Thursday, November 11, 2010


Recovery is the theme of this post in two ways. I was sick last week, too sick to write because I was too sick to think. I am recovering my health. At the same time, Fr. Wells has been busier than sin, which is good for the souls in his cure. But, we will have our work on the Articles underway in time to frustrate our chiefest opponents, seeing the recovery of true catholic faith in Anglicanism. We will begin with what Edgar C. S. Gibson, Bishop of Gloucester called the "The Catholic Faith and where it may be found (Articles I--VIII)."

By starting their articles affirming the faith of the Church, the English reformers also declared their intention to remain true to the catholic faith and to stay within the great tradition of the "One, Holy, Catholic and Apostolic Church". The purpose of the Protestant reformation was recovery of catholic faith. Our Lord had said about the Old Testament, “Think not that I am come to destroy the law, or the prophets: I am not come to destroy, but to fulfill.” (Matt. 5:17) So too, the purpose of the reformers was not to destroy the catholic faith, but to recover it. The distinctive gift of the Church of England was its refusal to throw out the baby with the bathwater.

Anglicanism retained the full catholic faith and order of the Church, so that it recovered the Evangelical truth of the Catholic faith without losing any of its essential and true doctrines and practices. The parts of the catholic faith that were hidden and buried by Rome, as well as those that were lost by Continental Protestants, remained alive and well in the Church of England.

Sadly, we live in a time when people who should know these things, and who should be happy to have the Anglican heritage as their own family inheritance, are embarrassed by the very things they ought to boast of. On one hand, the "Stand Firmers" (Reasserters) are embarrassed by “the intent that these Orders may be continued, and reverently used and esteemed in the Church of England (Preface to the Ordinal). On the other, too many modern Anglo-Catholics are embarrassed by the Evangelical and genuinely Apostolic Faith, mistaking all things Roman for genuinely Catholic, kow-towing to their critics and begging for a place at an inferior (and polluted) table. The via media we affirm avoids the extremes of both of these “Anglican” camps, because neither of them gets the point.

By the time you get through reading these essays you will be very glad to call yourself an Anglican, provided you haven’t joined an ordinate so that you may beg a morsel of bread from those who ought to be begging to share your wealth. You will gladly fly your flag, humble to be part of something so wonderful.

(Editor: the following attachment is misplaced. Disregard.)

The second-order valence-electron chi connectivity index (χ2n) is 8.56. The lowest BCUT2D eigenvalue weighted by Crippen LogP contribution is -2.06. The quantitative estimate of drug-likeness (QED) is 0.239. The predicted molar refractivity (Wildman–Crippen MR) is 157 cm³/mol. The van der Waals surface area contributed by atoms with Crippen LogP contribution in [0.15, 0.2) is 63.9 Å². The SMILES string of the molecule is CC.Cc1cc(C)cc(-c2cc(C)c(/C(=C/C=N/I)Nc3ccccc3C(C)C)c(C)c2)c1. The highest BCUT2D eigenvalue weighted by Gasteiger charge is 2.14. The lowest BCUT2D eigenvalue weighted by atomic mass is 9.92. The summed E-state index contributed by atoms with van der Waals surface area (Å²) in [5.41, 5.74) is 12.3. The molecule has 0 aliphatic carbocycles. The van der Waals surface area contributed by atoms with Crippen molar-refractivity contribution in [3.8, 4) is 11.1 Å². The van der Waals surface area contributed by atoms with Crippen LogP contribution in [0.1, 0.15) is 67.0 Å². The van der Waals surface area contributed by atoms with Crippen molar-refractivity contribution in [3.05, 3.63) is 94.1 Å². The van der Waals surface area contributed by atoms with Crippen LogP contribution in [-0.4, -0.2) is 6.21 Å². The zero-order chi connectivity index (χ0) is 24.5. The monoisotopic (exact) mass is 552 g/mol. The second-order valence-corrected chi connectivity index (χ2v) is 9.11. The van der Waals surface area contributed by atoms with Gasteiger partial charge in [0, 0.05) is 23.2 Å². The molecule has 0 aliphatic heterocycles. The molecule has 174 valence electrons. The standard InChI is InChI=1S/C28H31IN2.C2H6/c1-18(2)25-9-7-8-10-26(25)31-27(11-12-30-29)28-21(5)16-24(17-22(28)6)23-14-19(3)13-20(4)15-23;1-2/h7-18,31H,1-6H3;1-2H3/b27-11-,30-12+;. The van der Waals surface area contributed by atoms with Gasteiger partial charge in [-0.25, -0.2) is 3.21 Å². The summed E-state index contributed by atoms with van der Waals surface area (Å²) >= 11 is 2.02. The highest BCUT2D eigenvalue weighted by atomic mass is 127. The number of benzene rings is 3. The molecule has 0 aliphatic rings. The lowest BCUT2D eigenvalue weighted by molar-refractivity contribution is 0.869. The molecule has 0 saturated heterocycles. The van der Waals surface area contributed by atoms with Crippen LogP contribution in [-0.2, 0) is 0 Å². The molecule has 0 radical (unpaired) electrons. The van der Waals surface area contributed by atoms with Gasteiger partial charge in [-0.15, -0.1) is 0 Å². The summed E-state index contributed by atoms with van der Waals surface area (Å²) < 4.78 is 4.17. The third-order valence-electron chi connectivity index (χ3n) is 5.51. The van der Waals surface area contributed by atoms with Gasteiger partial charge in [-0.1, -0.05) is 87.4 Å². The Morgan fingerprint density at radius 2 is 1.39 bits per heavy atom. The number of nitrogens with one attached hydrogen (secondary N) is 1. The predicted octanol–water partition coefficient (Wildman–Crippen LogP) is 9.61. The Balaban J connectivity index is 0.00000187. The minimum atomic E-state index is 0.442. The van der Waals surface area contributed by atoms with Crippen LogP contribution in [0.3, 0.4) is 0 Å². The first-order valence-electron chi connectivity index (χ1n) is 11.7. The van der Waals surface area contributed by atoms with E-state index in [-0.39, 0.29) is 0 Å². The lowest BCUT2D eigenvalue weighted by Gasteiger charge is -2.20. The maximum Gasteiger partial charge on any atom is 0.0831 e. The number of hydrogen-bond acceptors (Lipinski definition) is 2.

(I had a word mincer when I was young. It broke, and I decided not to get it fixed.)


Millo Shaw said...

Very sorry to hear you've been ill, Fr. Hart. I do hope and pray that you have a full and speedy recovery.

Canon Tallis said...

I am very sorry that you have been sick, but not at all sorry that being the priest that he is has kept Father Wells so busy. But I do want you to recover and him to find time to pursue these articles on the Articles. I am hoping that in so doing you will convince those who a little bit ashamed to be mere Anglican to find reason to glory in it.

Actually I am quite selfish and know that even if no one else enjoys them that I shall. But it also pleases me to hope and believe that there will be a great number of Anglicans, lay and clerical, who will find them of great help in their spiritual way.

God bless - and hurry!

Anonymous said...

Glad you are feeling better. Also glad you said "busier than sin," not "busier in sin."

AFS1970 said...

I am also glad you are feeling better. I too look forward to these articles. This is a part of Anglican history and tradition that I know little about, and that I have a feeling I need to know much more about.

I had a discussion with a fellow Christian who left the RCC for a charismatic protestant church. We were discussing liturgical vs free form worship and she said that so much becomes habit that is not understood. This kind of act often comes from the mind and not the heart. I replied that there is always the danger, but good education is the key.

As I work towards learning more about the Anglican Church I know that I will be a better Christian for it.